Schwinn

Vendor Fly Guy sells Real Change with a smile | Dec. 22-28, 2021

Fly Guy has lived in Seattle since 1984. During his 37 years in the city, he’s experienced homelessness three or four times.

“But I was able to get back on my feet,” he said.

His most recent venture is selling Real Change. Fly Guy began vending in June 2021. His previous experience as a pedicab driver provided a foundation in customer service skills.

He began biking as a way to exercise. 

“About six years ago, I was living down at Belltown, and I needed something to exercise with. And I started with a basic Schwinn bicycle,” Fly Guy said. As he explored his hobby more, he turned his passion for bicycling into a business. 

He bought a used e-bike and joined the pedicab business in 2018. 

“I started with a small trailer, and when I got through the trailer, I got a six-passenger limo,” he said. Once his pedicab bike motor is repaired, he plans to resume his pedicab business and sell Real Change.  

Fly Guy enjoys the flexibility in hours and work locations that selling the paper affords him.

“What I like about Real Change is I get to pick my hours, get to set when I want to go to work… The paper is a good cause. It gives a lot of people opportunities,” he said.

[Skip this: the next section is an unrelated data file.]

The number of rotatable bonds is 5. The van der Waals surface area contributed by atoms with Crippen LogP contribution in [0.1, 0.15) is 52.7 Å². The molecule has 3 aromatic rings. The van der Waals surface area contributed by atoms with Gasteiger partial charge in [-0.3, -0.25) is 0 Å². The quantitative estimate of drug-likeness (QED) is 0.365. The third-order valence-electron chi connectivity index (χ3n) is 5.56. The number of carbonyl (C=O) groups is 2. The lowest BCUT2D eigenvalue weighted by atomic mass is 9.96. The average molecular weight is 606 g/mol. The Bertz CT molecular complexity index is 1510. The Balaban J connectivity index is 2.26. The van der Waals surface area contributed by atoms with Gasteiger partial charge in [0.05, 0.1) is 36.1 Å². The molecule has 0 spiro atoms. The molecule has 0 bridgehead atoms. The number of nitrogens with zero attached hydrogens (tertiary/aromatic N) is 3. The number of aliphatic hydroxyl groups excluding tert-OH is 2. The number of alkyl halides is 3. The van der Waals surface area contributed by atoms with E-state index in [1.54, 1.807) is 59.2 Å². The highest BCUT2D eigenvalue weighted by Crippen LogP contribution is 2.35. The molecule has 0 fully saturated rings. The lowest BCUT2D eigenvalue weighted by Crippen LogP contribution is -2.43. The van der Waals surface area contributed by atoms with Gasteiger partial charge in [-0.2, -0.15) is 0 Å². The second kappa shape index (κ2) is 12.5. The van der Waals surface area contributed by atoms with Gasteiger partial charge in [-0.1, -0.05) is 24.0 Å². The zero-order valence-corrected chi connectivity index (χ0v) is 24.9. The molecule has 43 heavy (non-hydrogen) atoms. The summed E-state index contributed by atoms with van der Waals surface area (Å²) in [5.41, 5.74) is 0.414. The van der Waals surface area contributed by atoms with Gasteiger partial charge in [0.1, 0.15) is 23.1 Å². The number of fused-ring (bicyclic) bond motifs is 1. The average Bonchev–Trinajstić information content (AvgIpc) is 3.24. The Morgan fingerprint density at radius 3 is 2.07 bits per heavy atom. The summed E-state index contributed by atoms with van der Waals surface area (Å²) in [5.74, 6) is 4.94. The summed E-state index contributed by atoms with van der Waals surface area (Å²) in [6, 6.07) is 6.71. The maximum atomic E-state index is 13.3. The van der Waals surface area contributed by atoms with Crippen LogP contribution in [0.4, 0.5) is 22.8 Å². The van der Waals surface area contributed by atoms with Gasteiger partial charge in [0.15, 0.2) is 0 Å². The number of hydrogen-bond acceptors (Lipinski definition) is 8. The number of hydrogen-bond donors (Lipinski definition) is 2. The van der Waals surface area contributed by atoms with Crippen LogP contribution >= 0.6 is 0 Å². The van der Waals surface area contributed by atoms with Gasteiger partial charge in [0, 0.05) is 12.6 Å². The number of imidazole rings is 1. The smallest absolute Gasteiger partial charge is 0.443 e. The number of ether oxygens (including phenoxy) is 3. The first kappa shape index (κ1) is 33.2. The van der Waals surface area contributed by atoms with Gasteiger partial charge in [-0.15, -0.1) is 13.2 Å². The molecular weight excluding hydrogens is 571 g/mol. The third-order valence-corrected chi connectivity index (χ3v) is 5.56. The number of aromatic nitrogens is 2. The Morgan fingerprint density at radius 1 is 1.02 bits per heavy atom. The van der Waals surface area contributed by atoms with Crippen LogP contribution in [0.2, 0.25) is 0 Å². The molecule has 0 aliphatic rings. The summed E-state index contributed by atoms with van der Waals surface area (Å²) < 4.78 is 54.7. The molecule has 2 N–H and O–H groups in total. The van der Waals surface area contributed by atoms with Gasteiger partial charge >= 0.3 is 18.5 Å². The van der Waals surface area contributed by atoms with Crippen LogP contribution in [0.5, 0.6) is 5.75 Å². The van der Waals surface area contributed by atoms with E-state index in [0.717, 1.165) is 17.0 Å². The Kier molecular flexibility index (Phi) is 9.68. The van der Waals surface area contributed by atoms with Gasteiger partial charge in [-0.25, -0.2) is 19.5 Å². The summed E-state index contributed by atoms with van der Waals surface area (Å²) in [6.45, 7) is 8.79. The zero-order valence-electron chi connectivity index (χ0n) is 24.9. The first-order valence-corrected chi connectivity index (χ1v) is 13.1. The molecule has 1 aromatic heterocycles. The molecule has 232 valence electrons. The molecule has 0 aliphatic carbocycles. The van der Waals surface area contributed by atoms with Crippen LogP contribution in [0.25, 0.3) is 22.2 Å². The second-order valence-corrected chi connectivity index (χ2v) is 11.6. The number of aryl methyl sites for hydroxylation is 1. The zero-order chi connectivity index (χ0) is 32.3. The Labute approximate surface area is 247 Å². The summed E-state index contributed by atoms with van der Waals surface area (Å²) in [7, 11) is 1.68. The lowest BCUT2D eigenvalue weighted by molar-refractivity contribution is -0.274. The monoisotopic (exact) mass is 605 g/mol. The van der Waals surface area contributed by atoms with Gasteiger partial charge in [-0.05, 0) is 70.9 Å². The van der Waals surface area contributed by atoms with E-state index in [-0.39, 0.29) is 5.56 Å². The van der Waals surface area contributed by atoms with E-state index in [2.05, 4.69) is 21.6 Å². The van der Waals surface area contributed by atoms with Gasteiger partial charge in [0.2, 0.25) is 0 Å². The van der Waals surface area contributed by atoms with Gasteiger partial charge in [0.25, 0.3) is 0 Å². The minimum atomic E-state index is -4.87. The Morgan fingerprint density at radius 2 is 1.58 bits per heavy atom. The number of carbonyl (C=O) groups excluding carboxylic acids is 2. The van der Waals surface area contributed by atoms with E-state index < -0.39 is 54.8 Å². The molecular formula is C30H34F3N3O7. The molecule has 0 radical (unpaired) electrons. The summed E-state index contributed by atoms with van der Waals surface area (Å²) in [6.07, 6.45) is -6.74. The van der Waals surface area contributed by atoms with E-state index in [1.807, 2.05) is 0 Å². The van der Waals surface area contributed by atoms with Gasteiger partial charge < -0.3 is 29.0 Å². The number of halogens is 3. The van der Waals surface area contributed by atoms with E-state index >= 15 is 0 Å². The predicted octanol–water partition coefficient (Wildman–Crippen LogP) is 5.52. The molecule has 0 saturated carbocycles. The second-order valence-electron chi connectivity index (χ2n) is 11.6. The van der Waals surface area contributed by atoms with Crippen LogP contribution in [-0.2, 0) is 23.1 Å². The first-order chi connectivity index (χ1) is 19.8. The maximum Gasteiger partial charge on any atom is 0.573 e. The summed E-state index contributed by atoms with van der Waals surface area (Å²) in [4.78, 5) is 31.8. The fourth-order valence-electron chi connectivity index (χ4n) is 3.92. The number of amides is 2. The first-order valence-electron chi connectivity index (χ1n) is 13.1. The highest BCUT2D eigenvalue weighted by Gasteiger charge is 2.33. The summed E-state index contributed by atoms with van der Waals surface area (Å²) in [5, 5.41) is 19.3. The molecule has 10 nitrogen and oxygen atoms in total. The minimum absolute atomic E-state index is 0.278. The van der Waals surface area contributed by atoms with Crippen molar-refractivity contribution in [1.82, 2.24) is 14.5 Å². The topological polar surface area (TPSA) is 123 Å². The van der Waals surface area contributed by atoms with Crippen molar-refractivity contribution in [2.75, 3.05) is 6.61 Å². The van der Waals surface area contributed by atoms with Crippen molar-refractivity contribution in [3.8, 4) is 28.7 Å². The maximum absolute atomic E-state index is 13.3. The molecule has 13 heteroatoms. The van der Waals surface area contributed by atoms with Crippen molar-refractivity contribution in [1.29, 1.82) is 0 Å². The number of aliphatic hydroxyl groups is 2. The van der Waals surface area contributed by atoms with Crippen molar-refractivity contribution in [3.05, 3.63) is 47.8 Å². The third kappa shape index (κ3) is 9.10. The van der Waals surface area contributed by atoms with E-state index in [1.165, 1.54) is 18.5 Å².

Selling the paper has allowed Fly Guy to expand his customer service skills. As a newer vendor, he has worked to build up a customer base. 

After receiving advice about selling the paper from other vendors, Fly Guy has tips of his own. He learned that “the people get to know you as they get to know you. It’s more about smiling, being polite to the customers. Sometimes the customers might have a bad day. Then the next day they’ll come back and give it to you. And after that, they become a regular.” 

Location can also influence vendors’ sales. He has found two locations in different parts of the city to regularly sell the paper. About customer interactions, he recommended: “You want to be close to the customer. When you’re closer to the customer, you can smile and make more contact with them. When you’re further away, it doesn’t work as well.” 

Familiarity with the paper as a product is another reason why Fly Guy sells it. 

“It’s actually really providing the service, and it has its own brand,” he said. “You’re not just out there selling a picture of what it is. It’s more independent local news.”

A change that Fly Guy would like to see in Seattle is improved and renovated bike lanes. 

“Some of the bike lanes are bad, and that forces me to drive in the street… If you’re driving a nice bike that runs 25 to 30 miles per hour, and you’re commuting back and forth from work, if you hit a bump or something, it’s dangerous,” he said.

Aside from biking around Seattle, Fly Guy can be found selling Real Change at the West Seattle Safeway at 2622 California Ave. SW and the Trader Joe’s at 1700 E. Madison St.

Laura Muther is a Vendor Program intern.


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